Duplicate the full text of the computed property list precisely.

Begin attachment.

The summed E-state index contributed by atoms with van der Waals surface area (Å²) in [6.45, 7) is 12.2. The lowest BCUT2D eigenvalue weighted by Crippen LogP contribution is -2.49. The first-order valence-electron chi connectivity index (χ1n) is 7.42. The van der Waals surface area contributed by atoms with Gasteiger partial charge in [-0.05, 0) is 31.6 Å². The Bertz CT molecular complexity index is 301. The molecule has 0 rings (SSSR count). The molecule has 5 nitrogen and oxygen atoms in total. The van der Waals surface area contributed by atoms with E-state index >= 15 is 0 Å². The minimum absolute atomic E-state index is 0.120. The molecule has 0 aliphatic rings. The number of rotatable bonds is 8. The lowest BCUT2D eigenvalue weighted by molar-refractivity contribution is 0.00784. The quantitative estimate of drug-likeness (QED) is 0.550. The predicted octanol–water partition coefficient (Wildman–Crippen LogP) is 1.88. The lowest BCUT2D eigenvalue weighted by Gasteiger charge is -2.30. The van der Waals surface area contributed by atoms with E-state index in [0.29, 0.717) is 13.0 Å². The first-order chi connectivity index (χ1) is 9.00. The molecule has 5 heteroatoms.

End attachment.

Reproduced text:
The summed E-state index contributed by atoms with van der Waals surface area (Å²) in [6.45, 7) is 12.2. The lowest BCUT2D eigenvalue weighted by Crippen LogP contribution is -2.49. The first-order valence-electron chi connectivity index (χ1n) is 7.42. The van der Waals surface area contributed by atoms with Gasteiger partial charge in [-0.05, 0) is 31.6 Å². The Bertz CT molecular complexity index is 301. The molecule has 0 rings (SSSR count). The molecule has 5 nitrogen and oxygen atoms in total. The van der Waals surface area contributed by atoms with E-state index >= 15 is 0 Å². The minimum absolute atomic E-state index is 0.120. The molecule has 0 aliphatic rings. The number of rotatable bonds is 8. The lowest BCUT2D eigenvalue weighted by molar-refractivity contribution is 0.00784. The quantitative estimate of drug-likeness (QED) is 0.550. The predicted octanol–water partition coefficient (Wildman–Crippen LogP) is 1.88. The lowest BCUT2D eigenvalue weighted by Gasteiger charge is -2.30. The van der Waals surface area contributed by atoms with E-state index in [0.29, 0.717) is 13.0 Å². The first-order chi connectivity index (χ1) is 9.00. The molecule has 5 heteroatoms.